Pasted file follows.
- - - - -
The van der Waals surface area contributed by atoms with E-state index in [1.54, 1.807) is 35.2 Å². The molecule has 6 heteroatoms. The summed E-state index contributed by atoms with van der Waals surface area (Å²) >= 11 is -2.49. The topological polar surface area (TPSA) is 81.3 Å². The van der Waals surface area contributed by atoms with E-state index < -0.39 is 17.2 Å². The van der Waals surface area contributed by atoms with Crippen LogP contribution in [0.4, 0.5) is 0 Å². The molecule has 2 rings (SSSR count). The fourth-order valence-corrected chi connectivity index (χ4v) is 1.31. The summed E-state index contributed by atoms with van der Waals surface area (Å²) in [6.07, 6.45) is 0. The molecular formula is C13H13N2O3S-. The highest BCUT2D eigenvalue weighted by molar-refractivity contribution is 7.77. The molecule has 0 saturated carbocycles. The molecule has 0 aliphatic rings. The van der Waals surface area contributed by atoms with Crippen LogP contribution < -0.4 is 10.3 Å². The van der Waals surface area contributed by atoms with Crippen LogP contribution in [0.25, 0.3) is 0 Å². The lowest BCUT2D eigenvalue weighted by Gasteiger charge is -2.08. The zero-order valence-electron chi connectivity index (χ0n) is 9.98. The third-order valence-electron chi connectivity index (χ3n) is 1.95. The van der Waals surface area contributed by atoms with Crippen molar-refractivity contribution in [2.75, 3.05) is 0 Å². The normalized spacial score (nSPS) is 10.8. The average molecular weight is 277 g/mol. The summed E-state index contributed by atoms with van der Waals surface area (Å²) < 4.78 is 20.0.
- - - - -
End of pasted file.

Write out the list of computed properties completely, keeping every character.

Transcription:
The van der Waals surface area contributed by atoms with E-state index in [1.54, 1.807) is 35.2 Å². The molecule has 6 heteroatoms. The summed E-state index contributed by atoms with van der Waals surface area (Å²) >= 11 is -2.49. The topological polar surface area (TPSA) is 81.3 Å². The van der Waals surface area contributed by atoms with E-state index < -0.39 is 17.2 Å². The van der Waals surface area contributed by atoms with Crippen LogP contribution in [0.4, 0.5) is 0 Å². The molecule has 2 rings (SSSR count). The fourth-order valence-corrected chi connectivity index (χ4v) is 1.31. The summed E-state index contributed by atoms with van der Waals surface area (Å²) in [6.07, 6.45) is 0. The molecular formula is C13H13N2O3S-. The highest BCUT2D eigenvalue weighted by molar-refractivity contribution is 7.77. The molecule has 0 saturated carbocycles. The molecule has 0 aliphatic rings. The van der Waals surface area contributed by atoms with Crippen LogP contribution < -0.4 is 10.3 Å². The van der Waals surface area contributed by atoms with Crippen LogP contribution in [0.25, 0.3) is 0 Å². The lowest BCUT2D eigenvalue weighted by Gasteiger charge is -2.08. The zero-order valence-electron chi connectivity index (χ0n) is 9.98. The third-order valence-electron chi connectivity index (χ3n) is 1.95. The van der Waals surface area contributed by atoms with Crippen molar-refractivity contribution in [2.75, 3.05) is 0 Å². The normalized spacial score (nSPS) is 10.8. The average molecular weight is 277 g/mol. The summed E-state index contributed by atoms with van der Waals surface area (Å²) < 4.78 is 20.0.